Oceans
Explaining the Tiger Stripes of Enceladus  ASTRO WATCH · 1 day
Saturn's tiny, frozen moon Enceladus is a strange place. Just 300 miles across, the moon is thought to have an outer shell of ice... more
Salmon lose diversity in managed rivers, reducing resilience to environmental change  SCIENCE DAILY · 2 days
The manipulation of rivers in California is jeopardizing the resilience of native Chinook salmon. It compresses their migration timing to the point that they crowd their... more
Salmon lose diversity in managed rivers, reducing resilience to environmental change  PHYS.ORG · 2 days
The manipulation of rivers in California is jeopardizing the resilience of native Chinook salmon. It compresses their migration timing to the point that they crowd their... more
Image: Baltic blooms  PHYS.ORG · 2 days
The Copernicus Sentinel-2 mission takes us over the green algae blooms swirling around the Baltic Sea. more
Amid the wasteland of the Salton Sea, a miraculous but challenging oasis is born  PHYS.ORG · 2 days
It came as a bittersweet surprise to biologists and government agencies monitoring the steadily shrinking Salton Sea's slide toward death... more
The limits of ocean heavyweights: Prey curb whales' gigantic size  SCIENCE DAILY · 2 days
Scientists collected data from hundreds of feeding whales, allowing them to determine how much energy species of different sizes invest to capture their prey and which of these... more
CryoSat maps ice shelf on the move  PHYS.ORG · 2 days
It is now almost 10 years since ESA's CryoSat was launched. Throughout its decade in orbit, this novel satellite, which carries a radar altimeter to measure changes in the height of the world's ice,... more
Microplastics 1 million times more abundant in the ocean than previously thought  PHYS.ORG · 2 days
Nothing seems safe from plastic contamination. A new study by NSF-funded researchers at the Scripps Institution of Oceanography suggests there could be a million... more
Baltic blooms  ESA · 2 days
Image: The Copernicus Sentinel-2 mission takes us over the green algae blooms swirling around the Baltic Sea.'Algae bloom' is the term used to describe the rapid multiplying of phytoplankton – microscopic marine... more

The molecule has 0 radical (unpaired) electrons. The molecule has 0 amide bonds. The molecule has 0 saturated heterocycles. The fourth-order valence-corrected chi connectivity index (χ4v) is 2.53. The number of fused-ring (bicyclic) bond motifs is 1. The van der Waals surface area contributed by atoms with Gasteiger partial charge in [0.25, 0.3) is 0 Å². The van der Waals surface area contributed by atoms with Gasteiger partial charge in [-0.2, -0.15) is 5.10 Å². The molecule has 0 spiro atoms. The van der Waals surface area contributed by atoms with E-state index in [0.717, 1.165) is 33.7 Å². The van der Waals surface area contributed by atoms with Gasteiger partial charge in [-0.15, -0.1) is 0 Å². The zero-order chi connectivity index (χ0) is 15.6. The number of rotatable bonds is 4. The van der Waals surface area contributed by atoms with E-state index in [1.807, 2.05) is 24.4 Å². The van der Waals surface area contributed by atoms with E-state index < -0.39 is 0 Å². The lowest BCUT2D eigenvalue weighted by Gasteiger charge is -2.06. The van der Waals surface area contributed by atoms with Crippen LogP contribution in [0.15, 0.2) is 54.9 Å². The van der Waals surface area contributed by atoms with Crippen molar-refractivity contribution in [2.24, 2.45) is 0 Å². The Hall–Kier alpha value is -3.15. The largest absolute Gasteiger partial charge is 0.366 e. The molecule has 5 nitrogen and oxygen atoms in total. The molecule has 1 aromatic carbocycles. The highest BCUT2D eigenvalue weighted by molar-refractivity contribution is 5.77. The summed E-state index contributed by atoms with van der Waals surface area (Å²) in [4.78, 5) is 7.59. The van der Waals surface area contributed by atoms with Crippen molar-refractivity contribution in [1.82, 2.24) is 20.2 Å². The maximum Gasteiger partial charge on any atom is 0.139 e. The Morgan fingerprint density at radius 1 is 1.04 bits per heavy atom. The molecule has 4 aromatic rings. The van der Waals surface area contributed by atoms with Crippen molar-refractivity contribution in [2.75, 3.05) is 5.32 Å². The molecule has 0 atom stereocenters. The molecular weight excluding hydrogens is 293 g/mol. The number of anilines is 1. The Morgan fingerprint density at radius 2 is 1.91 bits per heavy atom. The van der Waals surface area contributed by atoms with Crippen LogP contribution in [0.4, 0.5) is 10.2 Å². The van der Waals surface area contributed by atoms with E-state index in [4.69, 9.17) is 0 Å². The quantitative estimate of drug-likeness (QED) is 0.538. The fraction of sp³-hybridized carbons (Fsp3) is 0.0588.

Earth from Space: Gotland Baltic blooms  ESA · 2 days
Video: 00:00:00 In this week's edition of the Earth from Space programme, Copernicus Sentinel-2 takes us over the green algae blooms swirling around the... more
CryoSat maps ice shelf on the move  ESA · 2 days
It is now almost 10 years since ESA’s CryoSat was launched. Throughout its decade in orbit, this novel satellite, which carries a... more
Fighting climate change, protecting nature go hand in hand  PHYS.ORG · 2 days
The preservation of Earth's pristine wildernesses and oceans, long treated as a separate issue to curbing climate change, is taking on more importance as scientists say they really need to... more
Climate cycles and insect pests drive migration timing of reindeer's North American cousin  SCIENCE DAILY · 3 days
Biologists have discovered two unexpected drivers for migration timing that dispute long-held assumptions and provide insight into potential future effects of climate... more
Ocean microbes: Novel study underscores microbial individuality  SCIENCE DAILY · 3 days
A single drop of seawater can contain a wide representation of ocean microbes from around the world -- revealing novel insights into the ecology, evolution and biotechnology potential of the global microbiome. more
The limits of ocean heavyweights: Prey curb whales' gigantic size  PHYS.ORG · 3 days
At 100 feet long and weighing more than 100 tons, blue whales are the largest creatures to have evolved on the planet. Other whales, like killer whales, are... more
Novel study underscores microbial individuality  PHYS.ORG · 3 days
A single drop of seawater can contain a wide representation of ocean microbes from around the world—revealing novel insights into the ecology, evolution and biotechnology potential of the global microbiome. A new publication in Cell reports a staggering... more